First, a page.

The passage of Superfund into law on the eve of Ronald Reagan's election as president of the United States set in motion two diametrically opposed forces: a legislative mandate to commit billions of dollars to the cleanup of hazardous waste sites and a White House-interpreted mandate to get government off the backs of the people. Their opposition produced the Sewergate scandal of 1982-83 and kindled my desire to write a political economy of Superfund.
In the early 1980s I was researching government control of illegal corporate behavior. Some of my colleagues perceived a clear tendency for government to take a tougher stand against law violations by large corporations. The progress of the deregulatory movement, gaining strength since the mid-1970s, suggested that their optimism was misplaced. In this context, Superfund appeared a perfect vehicle to gauge the force and direction of government involvement in market relationships and to address a question of increasing relevance as the 1980s progressed: Is it possible to successfully pursue environmental goals in a political economic system that is biased toward the interests of capital and under an administration that unabashedly advocates that bias as in the public interest?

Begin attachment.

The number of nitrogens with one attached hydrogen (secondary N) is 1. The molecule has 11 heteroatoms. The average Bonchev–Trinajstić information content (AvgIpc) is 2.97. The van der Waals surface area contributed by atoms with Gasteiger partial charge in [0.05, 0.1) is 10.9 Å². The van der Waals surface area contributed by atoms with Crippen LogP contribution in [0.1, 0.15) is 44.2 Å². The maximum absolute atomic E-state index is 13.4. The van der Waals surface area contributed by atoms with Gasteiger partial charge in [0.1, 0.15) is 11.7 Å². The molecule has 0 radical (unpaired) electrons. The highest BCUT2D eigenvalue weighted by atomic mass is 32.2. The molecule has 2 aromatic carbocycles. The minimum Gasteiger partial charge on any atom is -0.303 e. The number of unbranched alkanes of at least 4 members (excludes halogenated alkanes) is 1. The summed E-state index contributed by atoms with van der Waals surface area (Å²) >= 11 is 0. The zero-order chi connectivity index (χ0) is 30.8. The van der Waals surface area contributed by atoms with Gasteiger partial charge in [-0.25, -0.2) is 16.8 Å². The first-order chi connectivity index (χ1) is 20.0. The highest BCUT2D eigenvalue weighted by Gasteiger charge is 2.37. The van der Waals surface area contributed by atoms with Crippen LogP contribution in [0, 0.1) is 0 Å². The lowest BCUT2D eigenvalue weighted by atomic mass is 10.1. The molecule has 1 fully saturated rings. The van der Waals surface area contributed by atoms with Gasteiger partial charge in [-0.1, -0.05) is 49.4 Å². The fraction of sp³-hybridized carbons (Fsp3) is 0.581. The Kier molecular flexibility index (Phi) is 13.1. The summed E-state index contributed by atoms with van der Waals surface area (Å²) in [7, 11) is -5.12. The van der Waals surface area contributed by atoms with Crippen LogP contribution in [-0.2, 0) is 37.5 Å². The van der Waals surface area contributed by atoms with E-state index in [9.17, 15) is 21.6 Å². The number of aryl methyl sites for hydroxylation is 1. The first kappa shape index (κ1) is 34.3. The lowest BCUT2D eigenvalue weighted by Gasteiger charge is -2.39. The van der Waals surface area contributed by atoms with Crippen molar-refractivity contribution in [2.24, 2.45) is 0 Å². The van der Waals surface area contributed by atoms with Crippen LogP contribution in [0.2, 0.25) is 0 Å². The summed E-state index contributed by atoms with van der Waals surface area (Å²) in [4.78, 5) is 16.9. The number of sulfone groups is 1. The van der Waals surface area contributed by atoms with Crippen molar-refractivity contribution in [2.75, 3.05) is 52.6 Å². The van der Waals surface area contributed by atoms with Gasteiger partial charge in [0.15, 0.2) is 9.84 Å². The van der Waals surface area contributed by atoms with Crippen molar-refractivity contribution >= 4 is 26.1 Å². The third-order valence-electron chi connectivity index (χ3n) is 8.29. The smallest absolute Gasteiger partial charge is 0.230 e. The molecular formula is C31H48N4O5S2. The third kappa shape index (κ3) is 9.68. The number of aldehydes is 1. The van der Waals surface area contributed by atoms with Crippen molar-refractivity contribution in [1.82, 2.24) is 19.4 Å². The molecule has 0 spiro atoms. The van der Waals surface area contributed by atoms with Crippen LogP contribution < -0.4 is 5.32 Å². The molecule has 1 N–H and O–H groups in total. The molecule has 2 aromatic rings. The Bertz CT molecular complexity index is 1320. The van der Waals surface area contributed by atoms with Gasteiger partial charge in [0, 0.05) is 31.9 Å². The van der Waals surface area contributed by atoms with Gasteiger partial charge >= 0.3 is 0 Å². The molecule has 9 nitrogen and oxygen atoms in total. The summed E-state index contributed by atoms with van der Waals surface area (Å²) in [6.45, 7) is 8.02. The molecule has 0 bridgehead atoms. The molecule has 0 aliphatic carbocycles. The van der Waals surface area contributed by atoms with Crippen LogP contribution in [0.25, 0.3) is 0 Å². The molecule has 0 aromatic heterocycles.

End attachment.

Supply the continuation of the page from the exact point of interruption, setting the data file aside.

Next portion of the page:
It has taken almost a decade to investigate and write a story of Superfund that spans the Reagan and Bush administrations. As of this writing, there is a new president in the White House and a new EPA administrator. Congress is again addressing Superfund reauthorization issues. The reader might then ask whether this book has relevance to environmental protection under a new administration and a redesigned law. Is it of more interest to academics than to those who must contend with the real world of Superfund cleanup? My best answer to these questions is to state the conclusion of the book: The failure of Superfund to promote an efficient and equitable response to hazardous waste site threats is rooted in an inherent conflict over economic and environmental priorities. This conflict encompasses and goes beyond self-interested political battles. Rather, it emerges, on the one hand, from the fact that a concerted and successful effort to place the burden of cleanup on those corporations responsible for hazardous waste generation and disposal has far-reaching implications for the operation and viability of our capitalist economy. On the other hand, to write off hazardous waste site risks as overstated and shrink the program or to